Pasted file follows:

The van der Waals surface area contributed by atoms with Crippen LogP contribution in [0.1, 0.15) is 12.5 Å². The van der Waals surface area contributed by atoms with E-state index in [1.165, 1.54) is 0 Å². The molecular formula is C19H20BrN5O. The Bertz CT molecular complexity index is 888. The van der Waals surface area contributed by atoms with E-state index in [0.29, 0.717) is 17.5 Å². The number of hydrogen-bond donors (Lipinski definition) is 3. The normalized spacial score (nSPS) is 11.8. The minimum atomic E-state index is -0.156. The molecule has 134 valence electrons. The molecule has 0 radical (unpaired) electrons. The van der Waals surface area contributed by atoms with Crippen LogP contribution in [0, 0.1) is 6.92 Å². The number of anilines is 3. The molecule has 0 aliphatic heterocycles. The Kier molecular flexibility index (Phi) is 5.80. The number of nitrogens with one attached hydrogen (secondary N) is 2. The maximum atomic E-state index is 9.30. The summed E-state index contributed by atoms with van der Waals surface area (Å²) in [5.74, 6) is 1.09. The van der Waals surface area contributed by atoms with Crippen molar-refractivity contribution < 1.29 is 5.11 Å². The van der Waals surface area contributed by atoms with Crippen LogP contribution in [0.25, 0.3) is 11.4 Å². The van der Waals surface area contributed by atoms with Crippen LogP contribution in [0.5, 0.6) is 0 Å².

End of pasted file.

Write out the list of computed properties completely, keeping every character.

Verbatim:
The van der Waals surface area contributed by atoms with Crippen LogP contribution in [0.1, 0.15) is 12.5 Å². The van der Waals surface area contributed by atoms with E-state index in [1.165, 1.54) is 0 Å². The molecular formula is C19H20BrN5O. The Bertz CT molecular complexity index is 888. The van der Waals surface area contributed by atoms with E-state index in [0.29, 0.717) is 17.5 Å². The number of hydrogen-bond donors (Lipinski definition) is 3. The normalized spacial score (nSPS) is 11.8. The minimum atomic E-state index is -0.156. The molecule has 134 valence electrons. The molecule has 0 radical (unpaired) electrons. The van der Waals surface area contributed by atoms with Crippen LogP contribution in [0, 0.1) is 6.92 Å². The number of anilines is 3. The molecule has 0 aliphatic heterocycles. The Kier molecular flexibility index (Phi) is 5.80. The number of nitrogens with one attached hydrogen (secondary N) is 2. The maximum atomic E-state index is 9.30. The summed E-state index contributed by atoms with van der Waals surface area (Å²) in [5.74, 6) is 1.09. The van der Waals surface area contributed by atoms with Crippen molar-refractivity contribution < 1.29 is 5.11 Å². The van der Waals surface area contributed by atoms with Crippen LogP contribution in [0.25, 0.3) is 11.4 Å². The van der Waals surface area contributed by atoms with Crippen LogP contribution in [0.5, 0.6) is 0 Å².